Today’s post celebrates the birthday of Michigan Man and National Champion Aaron Shea. The talented Shea came to Ann Arbor from Ottawa, Illinois. He was an All-State football player at Ottawa High School. Although he was recruited to play fullback, Shea’s high school resume indicated that he could do just about anything on the football field except kick. According to the 1995 Michigan Football Media Guide, Aaron Shea played the following positions in high school: fullback, tailback, quarterback, linebacker, tight end and split end. He was also rated as the sixth best strong-side defensive end in the nation by the National Recruiting Advisor. That’s impressive!
(Note-Aaron Shea (#36) is shown above with teammates Anthony Thomas (#32) and Marcus Knight (#85) in 1999. Shea was a powerful blocker, a dependable receiver and a strong runner – when needed.) He played smash mouth football with the best of them!)
Aaron Shea came to play football for Gary Moeller, but he ended up playing for Lloyd Carr. The versatile Shea enrolled at Michigan in 1995. He redshirted as a fullback, but converted to tight end. He did not see any game action in the 1995 season.
Shea started two games at tight end in his first two playing seasons (1996 and 1997). He played in twenty-four games on special teams and as a tight end. He made his first career start against Penn State on November 16, 1996 and caught a twenty-five yard touchdown pass. Aaron’s second start came at Michigan State on October 25, 1997 in that big win over the Spartans.
I think the highlight play of his career came in the Ohio State game on November 22, 1997. That was the game where a Buckeye blocked a point-after-touchdown attempt and another Ohio State player recovered it and took off for the Michigan end-zone and a two-point conversion. The hulking Shea (all 6 feet 5inches and 251 pounds of him) ran about seventy-yards and tackled the dastardly Buckeye. He saved two BIG points for the Maize and Blue. It was one of the greatest “hustle” plays I have ever seen at Michigan stadium. That play epitomized the championship mentality of that 1997 Michigan team. Go Blue!
Aaron Shea’s best season came in 1998 when the Michigan coaches decided to switch him back to fullback. He started six games at fullback that season and earned his third varsity letter. He rushed sixteen times for seventy-three yards and threw a ton of bone-crunching blocks for his teammates. More importantly, his tight end skills allowed him to record sixteen catches for one-hundred- fifty-four yards and one touchdown. His versatility and strong play earned him All-Big Ten honorable mention honors from the coaches and the media for the 1998 season.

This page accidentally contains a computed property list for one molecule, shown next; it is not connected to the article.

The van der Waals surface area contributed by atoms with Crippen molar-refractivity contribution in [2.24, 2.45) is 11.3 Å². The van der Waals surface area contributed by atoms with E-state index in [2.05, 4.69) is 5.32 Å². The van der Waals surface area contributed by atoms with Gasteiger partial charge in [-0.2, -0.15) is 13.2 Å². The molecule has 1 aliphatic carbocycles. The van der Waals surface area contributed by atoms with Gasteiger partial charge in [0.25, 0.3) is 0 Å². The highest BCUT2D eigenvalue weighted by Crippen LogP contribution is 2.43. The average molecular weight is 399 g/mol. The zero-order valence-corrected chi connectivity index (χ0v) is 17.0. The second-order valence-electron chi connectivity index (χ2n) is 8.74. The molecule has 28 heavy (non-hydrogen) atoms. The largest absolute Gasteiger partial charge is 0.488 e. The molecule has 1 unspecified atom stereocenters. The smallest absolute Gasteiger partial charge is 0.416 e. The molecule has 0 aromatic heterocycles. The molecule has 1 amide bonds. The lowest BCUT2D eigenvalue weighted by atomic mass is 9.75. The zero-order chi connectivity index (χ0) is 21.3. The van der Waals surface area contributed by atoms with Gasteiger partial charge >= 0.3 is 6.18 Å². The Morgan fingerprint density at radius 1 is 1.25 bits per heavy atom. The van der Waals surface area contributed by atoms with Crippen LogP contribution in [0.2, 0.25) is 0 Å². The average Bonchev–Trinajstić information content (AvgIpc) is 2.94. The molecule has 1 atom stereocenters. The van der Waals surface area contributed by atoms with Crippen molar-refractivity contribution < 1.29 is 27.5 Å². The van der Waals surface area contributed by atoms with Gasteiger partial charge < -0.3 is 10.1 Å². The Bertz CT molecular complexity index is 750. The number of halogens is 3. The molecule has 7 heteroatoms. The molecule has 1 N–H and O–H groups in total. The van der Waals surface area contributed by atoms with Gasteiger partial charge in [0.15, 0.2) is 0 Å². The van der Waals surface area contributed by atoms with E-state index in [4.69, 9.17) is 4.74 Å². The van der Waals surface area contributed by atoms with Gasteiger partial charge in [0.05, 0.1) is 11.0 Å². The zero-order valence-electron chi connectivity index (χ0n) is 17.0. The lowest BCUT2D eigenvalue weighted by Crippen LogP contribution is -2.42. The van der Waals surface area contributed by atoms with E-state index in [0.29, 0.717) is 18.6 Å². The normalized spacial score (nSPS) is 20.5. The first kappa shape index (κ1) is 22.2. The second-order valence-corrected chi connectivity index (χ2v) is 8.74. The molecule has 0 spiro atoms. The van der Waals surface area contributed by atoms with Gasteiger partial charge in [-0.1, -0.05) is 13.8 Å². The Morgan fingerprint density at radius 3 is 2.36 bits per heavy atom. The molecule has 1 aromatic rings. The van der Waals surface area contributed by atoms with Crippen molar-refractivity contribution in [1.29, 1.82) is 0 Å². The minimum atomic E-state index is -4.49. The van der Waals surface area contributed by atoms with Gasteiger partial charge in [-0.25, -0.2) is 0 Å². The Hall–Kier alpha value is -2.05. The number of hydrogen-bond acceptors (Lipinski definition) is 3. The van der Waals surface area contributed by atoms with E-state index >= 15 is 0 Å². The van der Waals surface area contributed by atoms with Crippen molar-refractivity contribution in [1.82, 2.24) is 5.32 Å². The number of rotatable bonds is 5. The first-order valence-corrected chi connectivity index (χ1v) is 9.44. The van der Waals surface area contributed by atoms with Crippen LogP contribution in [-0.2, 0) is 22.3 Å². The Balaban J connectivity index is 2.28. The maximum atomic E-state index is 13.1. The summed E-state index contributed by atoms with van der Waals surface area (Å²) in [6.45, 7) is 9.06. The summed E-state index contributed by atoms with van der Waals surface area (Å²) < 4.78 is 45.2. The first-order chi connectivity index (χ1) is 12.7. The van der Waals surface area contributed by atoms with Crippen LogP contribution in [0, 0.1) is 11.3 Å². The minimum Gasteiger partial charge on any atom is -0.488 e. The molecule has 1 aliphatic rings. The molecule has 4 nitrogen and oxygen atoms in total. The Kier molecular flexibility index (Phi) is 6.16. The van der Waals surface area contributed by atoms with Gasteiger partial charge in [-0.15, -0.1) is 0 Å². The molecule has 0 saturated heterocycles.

The seasoned Shea came back to have another strong season in 1999. He earned eleven starts at fullback and continued to run hard, block harder and catch whatever was thrown his way.
So, Aaron Shea proved to be a versatile and talented player. He accomplished some impressive things at Michigan. Aaron played in a ton of games and started eighteen games as a Wolverine. He played an important role on the 1997 National Championship team and was a two-time Big Ten champion (1997 & 1998). Aaron Shea proved himself to be an outstanding Michigan Man. He left Ann Arbor with his head held high.
I hope that Aaron Shea has a great time celebrating his special day today. Happy Birthday Aaron and thanks for the memories! Go Blue!
To read more about the life of Aaron Shea go to the links below:
Part II. Michigan Football Trivia Question – December 4, 2018
Who is the only Michigan Football assistant coach to win the Frank Broyles Award?
Part II. Michigan Football Trivia Answer – December 4, 2018
Three Michigan Football assistant coaches have been recognized at finalists for the Frank Broyles Award. In fact, Greg Mattison was a two-time finalist (1996 and 2011). Fred Jackson (2000) and Terry Malone (2003) were also finalists for this prestigious award.
Jim Herrmann was a finalist in 1997 for his outstanding work as Michigan’s Defensive Coordinator. At the end of the season, Herrmann became the only Michigan assistant coach to win the Frank Broyles Award.
The award was established in 1996 in honor of Frank Broyles who had an extremely successful career at Arkansas as Head Coach and Athletic Director.
Part III. Michigan Football Trivia Question – December 5, 2018
Who is the only Michigan Football assistant to be named Assistant Coach of the Year by the American Football Coaches Association?
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